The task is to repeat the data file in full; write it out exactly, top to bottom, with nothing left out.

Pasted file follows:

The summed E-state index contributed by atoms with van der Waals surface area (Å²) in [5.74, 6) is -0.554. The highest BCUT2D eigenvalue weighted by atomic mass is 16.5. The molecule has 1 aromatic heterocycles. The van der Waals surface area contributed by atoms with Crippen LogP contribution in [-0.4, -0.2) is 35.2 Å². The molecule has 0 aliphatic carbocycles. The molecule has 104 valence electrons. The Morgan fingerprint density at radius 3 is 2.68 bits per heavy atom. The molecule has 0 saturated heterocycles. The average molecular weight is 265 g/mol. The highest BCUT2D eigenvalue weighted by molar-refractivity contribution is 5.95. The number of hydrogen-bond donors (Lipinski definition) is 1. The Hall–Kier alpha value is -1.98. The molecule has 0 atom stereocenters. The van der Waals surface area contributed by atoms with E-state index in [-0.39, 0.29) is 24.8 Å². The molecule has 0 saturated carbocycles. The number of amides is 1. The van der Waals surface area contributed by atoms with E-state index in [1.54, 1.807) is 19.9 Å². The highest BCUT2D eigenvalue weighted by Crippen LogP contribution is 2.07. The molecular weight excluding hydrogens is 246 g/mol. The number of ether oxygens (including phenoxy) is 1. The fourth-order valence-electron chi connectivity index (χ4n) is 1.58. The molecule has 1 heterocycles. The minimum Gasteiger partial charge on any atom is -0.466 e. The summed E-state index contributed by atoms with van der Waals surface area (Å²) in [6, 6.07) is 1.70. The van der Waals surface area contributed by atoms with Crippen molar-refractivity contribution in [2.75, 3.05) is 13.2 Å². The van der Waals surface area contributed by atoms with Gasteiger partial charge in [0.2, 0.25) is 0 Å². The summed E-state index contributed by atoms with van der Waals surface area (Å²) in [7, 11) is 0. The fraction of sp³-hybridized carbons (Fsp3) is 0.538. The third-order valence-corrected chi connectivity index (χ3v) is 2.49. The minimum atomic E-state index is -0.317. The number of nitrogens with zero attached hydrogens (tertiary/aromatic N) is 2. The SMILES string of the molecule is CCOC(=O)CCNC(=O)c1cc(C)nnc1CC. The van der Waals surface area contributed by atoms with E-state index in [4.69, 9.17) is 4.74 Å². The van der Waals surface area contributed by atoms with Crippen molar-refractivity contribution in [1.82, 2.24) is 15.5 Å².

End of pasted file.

The summed E-state index contributed by atoms with van der Waals surface area (Å²) in [5.74, 6) is -0.554. The highest BCUT2D eigenvalue weighted by atomic mass is 16.5. The molecule has 1 aromatic heterocycles. The van der Waals surface area contributed by atoms with Crippen LogP contribution in [-0.4, -0.2) is 35.2 Å². The molecule has 0 aliphatic carbocycles. The molecule has 104 valence electrons. The Morgan fingerprint density at radius 3 is 2.68 bits per heavy atom. The molecule has 0 saturated heterocycles. The average molecular weight is 265 g/mol. The highest BCUT2D eigenvalue weighted by molar-refractivity contribution is 5.95. The number of hydrogen-bond donors (Lipinski definition) is 1. The Hall–Kier alpha value is -1.98. The molecule has 0 atom stereocenters. The van der Waals surface area contributed by atoms with E-state index in [-0.39, 0.29) is 24.8 Å². The molecule has 0 saturated carbocycles. The number of amides is 1. The van der Waals surface area contributed by atoms with E-state index in [1.54, 1.807) is 19.9 Å². The highest BCUT2D eigenvalue weighted by Crippen LogP contribution is 2.07. The molecular weight excluding hydrogens is 246 g/mol. The number of ether oxygens (including phenoxy) is 1. The fourth-order valence-electron chi connectivity index (χ4n) is 1.58. The molecule has 1 heterocycles. The minimum Gasteiger partial charge on any atom is -0.466 e. The summed E-state index contributed by atoms with van der Waals surface area (Å²) in [6, 6.07) is 1.70. The van der Waals surface area contributed by atoms with Crippen molar-refractivity contribution in [2.75, 3.05) is 13.2 Å². The van der Waals surface area contributed by atoms with Gasteiger partial charge in [0.2, 0.25) is 0 Å². The summed E-state index contributed by atoms with van der Waals surface area (Å²) in [7, 11) is 0. The fraction of sp³-hybridized carbons (Fsp3) is 0.538. The third-order valence-corrected chi connectivity index (χ3v) is 2.49. The minimum atomic E-state index is -0.317. The number of nitrogens with zero attached hydrogens (tertiary/aromatic N) is 2. The SMILES string of the molecule is CCOC(=O)CCNC(=O)c1cc(C)nnc1CC. The van der Waals surface area contributed by atoms with E-state index in [4.69, 9.17) is 4.74 Å². The van der Waals surface area contributed by atoms with Crippen molar-refractivity contribution in [1.82, 2.24) is 15.5 Å².